Abstract: Multiple myeloma (MM) is a progressive and fatal disease, primarily affecting men aged 66 years or older. Because MM is primarily a disease of the elderly, it is incumbent on geriatricians and primary care providers to understand the best course of management for their patients with this disease. Although the acute management of MM is driven by specialists, the identification of MM and management outside of the oncologist’s office will fall to geriatric care providers. In this article, the authors review information to guide the appropriate management of older adults with MM and discuss issues that may arise from the multidisciplinary management of this patient population.
Received April 2, 2017
Accepted July 14, 2017
Multiple myeloma (MM) accounts for roughly 1% of all cancers in the United States and affects all races and geographics, although a greater incidence has been seen in individuals of African descent.1-3 The disease occurs more frequently in men, especially those aged 66 years or older. It is also seen in those with a higher body mass index.4
Because MM occurs most commonly in older adults, primary care providers (PCPs) and geriatric specialists need to be well versed in its management. In this article, we review the current information about diagnosing and caring for older adults with MM in order to guide multidisciplinary care for this patient population, many of whom might be frail.
MM is a fatal disease characterized by the proliferation of plasma cells that turn malignant and produce lytic lesions at multiple bony sites, including skull, ribs, vertebrae, and long bones of extremities, with concomitant IgM or IgG antibody production.5 The overexpression of light chains can then deposit in the kidneys, causing renal failure; deposits also occur in the bone marrow, causing bone pain, hypercalcemia, anemia, and increased susceptibility to infections.5 As such, it is important that these patients receive vaccines yearly pneumococcal pneumonia and influenza vaccines from their PCPs.6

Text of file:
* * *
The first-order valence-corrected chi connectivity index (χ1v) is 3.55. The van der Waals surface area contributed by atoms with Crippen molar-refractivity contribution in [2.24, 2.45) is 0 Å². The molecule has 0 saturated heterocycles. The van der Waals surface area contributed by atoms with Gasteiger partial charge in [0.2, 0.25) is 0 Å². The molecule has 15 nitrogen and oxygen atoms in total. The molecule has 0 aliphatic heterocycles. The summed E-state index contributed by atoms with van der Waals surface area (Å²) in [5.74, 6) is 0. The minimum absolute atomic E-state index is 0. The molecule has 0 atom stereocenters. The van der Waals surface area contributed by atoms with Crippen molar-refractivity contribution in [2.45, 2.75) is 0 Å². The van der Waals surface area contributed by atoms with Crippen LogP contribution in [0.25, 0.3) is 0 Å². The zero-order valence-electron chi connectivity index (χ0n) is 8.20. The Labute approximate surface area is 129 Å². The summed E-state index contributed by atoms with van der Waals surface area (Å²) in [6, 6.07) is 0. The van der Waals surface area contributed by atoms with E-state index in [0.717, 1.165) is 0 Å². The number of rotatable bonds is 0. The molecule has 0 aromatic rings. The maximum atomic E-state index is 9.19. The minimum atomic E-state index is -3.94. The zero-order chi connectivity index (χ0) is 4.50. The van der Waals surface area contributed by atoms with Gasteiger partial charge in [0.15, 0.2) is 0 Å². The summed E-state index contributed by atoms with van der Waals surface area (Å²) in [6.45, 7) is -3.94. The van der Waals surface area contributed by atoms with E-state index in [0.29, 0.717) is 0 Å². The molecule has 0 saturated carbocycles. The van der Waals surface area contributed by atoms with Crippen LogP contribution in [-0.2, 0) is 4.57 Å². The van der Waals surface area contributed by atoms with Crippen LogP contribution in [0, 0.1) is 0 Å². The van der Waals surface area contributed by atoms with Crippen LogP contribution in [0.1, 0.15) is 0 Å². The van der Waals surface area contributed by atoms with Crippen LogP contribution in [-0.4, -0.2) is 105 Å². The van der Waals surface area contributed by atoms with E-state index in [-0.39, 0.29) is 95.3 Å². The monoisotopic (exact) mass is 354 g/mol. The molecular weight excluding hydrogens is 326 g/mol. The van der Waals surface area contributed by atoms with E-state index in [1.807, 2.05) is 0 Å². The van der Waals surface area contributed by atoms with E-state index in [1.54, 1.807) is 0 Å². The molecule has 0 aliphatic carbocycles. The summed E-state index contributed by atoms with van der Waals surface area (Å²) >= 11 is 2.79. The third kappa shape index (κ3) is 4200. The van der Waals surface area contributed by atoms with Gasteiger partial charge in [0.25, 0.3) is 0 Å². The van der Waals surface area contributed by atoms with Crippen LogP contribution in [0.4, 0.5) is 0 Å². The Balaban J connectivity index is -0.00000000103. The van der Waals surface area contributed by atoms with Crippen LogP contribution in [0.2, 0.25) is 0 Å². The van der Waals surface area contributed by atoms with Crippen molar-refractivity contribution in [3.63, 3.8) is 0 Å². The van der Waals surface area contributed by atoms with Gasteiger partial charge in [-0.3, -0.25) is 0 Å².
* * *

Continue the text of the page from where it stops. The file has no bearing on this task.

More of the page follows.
Most cases of MM tend to start as monoclonal gammopathy of undetermined significance (MGUS). Although this is stipulated, the steps of this transformation process remain unknown, and there are postulations of several events that may take place for MGUS to change into MM.5 The formation of MGUS is thought to occur when antigens are presented to B cells, from which cell formation abnormalities follow. About half arise from B-cell immunoglobulin heavy locus translocation, while half are seen to be a cause of hyperploidy; less likely, it is a combination of both.7
It is believed that multiple random events occur when MM forms from MGUS, including secondary translocations, Ras mutations, p16 methylation, p53 mutations, increased cell production due to abnormal cell cycle, avoidance of apoptosis, increased angiogenesis, or IL-6 in bone marrow.8 Depending on which translocation is picked up, the disease can be categorized into different risk groups, and treatment is tailored to the specific risk group.9